As fuel prices reach new heights in Manitoba and across the country, more people are looking at alternate forms of transportation to get to and from work.
Philip Roadley, the owner of Bikes & Beyond, says spring is normally their busy season, but this year it’s been busier than usual.
“It’s been a very good spring, best spring ever,” Roadley told Global News.
Roadley says he thinks the increasing interest in bikes is partially still due to the pandemic, and partially due to sky-high gas prices.
“Spring is naturally busy, we’ll probably be a little bit busier this year with the gas prices, people are starting to commute a little bit more by bikes. The pandemic, we’re still in (it), people aren’t travelling as much, (they’re doing) cycling as a recreational activity.”
He says the warmer weather is also an incentive.
“Bikes have always been a good commuting aspect,” he said. “This year the roads have been cleaned finally, the weather is great so it makes for a great way to get some exercise and get to work fairly inexpensively.”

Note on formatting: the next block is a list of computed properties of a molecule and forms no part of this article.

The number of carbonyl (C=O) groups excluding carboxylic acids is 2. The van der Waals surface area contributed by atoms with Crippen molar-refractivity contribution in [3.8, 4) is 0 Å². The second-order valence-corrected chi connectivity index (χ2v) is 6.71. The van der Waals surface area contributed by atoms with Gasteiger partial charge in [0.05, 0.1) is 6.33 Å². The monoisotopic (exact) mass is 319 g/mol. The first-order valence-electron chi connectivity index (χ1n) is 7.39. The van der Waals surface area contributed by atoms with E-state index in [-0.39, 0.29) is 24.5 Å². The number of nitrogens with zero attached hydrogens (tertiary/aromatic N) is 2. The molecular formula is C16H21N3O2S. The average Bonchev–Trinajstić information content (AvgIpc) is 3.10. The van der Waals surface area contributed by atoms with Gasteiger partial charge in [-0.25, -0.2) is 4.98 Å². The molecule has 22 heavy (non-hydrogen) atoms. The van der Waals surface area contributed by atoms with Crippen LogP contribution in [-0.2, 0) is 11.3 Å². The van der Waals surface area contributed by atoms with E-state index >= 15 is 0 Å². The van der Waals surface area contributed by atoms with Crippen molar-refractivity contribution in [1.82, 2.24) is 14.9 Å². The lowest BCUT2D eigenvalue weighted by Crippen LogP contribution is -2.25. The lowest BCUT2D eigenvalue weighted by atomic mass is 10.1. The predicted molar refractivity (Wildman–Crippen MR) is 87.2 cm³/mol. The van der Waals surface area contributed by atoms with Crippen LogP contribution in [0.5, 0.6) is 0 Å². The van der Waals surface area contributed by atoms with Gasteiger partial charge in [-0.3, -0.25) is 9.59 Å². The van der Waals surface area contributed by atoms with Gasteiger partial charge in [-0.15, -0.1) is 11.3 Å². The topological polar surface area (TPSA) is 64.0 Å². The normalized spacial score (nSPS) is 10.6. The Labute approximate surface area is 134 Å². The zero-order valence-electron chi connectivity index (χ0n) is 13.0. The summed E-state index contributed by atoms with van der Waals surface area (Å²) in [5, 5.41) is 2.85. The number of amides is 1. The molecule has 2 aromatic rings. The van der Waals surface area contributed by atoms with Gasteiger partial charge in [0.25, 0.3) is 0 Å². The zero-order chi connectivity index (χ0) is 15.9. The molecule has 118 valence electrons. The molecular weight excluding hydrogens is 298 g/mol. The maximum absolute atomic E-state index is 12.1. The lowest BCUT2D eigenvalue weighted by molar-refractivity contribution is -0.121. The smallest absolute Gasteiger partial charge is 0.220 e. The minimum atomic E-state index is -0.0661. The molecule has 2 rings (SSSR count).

Bike Week runs June 6-12 in Winnipeg, and Monday marked Ride to Work day in the city – something the organization is hoping will catch on more.
“When we combine that with the pandemic, there certainly was a lot of people that were taking to riding their bicycles, mostly probably for recreation etc. during this last little while,” Bike Week Winnipeg chair Dave Elmore told Global News.
“And I think we’re seeing more people showing an interest in riding their bikes and maybe taking that next step of using your bike for something more than just recreation.”
Before retiring, Elmore says he commuted to work by bike for 35 years, in all seasons and weather. He says biking to and from work has environmental, health, and financial benefits.
“If you’re in an environment where you only have the one choice of driving your car, then you are going to be stuck with those gas prices,” he said. “With all of the concern over emissions and our environment, it’s an important step for us to take.”
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